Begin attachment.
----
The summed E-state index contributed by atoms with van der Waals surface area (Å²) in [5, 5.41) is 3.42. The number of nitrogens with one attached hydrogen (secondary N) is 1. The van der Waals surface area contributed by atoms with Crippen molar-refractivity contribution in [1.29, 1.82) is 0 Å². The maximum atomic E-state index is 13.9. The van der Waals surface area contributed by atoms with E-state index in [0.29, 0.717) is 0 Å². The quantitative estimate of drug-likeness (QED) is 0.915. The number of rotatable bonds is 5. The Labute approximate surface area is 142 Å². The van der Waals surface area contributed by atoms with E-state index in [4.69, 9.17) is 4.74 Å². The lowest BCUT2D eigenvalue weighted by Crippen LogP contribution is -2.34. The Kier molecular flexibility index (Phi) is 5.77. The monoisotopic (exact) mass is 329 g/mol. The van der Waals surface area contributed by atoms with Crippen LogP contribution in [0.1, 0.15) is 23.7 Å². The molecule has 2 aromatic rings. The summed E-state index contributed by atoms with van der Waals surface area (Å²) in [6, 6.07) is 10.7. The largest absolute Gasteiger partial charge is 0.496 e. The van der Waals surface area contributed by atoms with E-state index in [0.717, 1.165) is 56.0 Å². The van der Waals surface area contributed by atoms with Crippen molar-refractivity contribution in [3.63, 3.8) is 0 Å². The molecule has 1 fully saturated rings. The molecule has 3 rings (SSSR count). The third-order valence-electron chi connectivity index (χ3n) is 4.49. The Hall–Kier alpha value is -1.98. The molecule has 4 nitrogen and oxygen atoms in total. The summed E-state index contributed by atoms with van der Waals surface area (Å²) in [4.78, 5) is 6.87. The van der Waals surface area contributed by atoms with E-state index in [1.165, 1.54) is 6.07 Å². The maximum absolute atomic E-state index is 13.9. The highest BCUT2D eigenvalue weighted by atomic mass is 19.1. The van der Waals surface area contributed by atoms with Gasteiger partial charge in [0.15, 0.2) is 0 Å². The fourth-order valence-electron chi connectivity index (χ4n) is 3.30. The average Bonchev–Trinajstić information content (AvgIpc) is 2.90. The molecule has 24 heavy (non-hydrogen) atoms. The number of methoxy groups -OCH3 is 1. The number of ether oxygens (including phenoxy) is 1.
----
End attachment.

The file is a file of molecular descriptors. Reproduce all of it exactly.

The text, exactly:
The summed E-state index contributed by atoms with van der Waals surface area (Å²) in [5, 5.41) is 3.42. The number of nitrogens with one attached hydrogen (secondary N) is 1. The van der Waals surface area contributed by atoms with Crippen molar-refractivity contribution in [1.29, 1.82) is 0 Å². The maximum atomic E-state index is 13.9. The van der Waals surface area contributed by atoms with E-state index in [0.29, 0.717) is 0 Å². The quantitative estimate of drug-likeness (QED) is 0.915. The number of rotatable bonds is 5. The Labute approximate surface area is 142 Å². The van der Waals surface area contributed by atoms with E-state index in [4.69, 9.17) is 4.74 Å². The lowest BCUT2D eigenvalue weighted by Crippen LogP contribution is -2.34. The Kier molecular flexibility index (Phi) is 5.77. The monoisotopic (exact) mass is 329 g/mol. The van der Waals surface area contributed by atoms with Crippen LogP contribution in [0.1, 0.15) is 23.7 Å². The molecule has 2 aromatic rings. The summed E-state index contributed by atoms with van der Waals surface area (Å²) in [6, 6.07) is 10.7. The largest absolute Gasteiger partial charge is 0.496 e. The van der Waals surface area contributed by atoms with E-state index in [0.717, 1.165) is 56.0 Å². The van der Waals surface area contributed by atoms with Crippen molar-refractivity contribution in [3.63, 3.8) is 0 Å². The molecule has 1 fully saturated rings. The molecule has 3 rings (SSSR count). The third-order valence-electron chi connectivity index (χ3n) is 4.49. The Hall–Kier alpha value is -1.98. The molecule has 4 nitrogen and oxygen atoms in total. The summed E-state index contributed by atoms with van der Waals surface area (Å²) in [4.78, 5) is 6.87. The van der Waals surface area contributed by atoms with E-state index in [1.165, 1.54) is 6.07 Å². The maximum absolute atomic E-state index is 13.9. The highest BCUT2D eigenvalue weighted by atomic mass is 19.1. The van der Waals surface area contributed by atoms with Gasteiger partial charge in [0.15, 0.2) is 0 Å². The fourth-order valence-electron chi connectivity index (χ4n) is 3.30. The average Bonchev–Trinajstić information content (AvgIpc) is 2.90. The molecule has 24 heavy (non-hydrogen) atoms. The number of methoxy groups -OCH3 is 1. The number of ether oxygens (including phenoxy) is 1.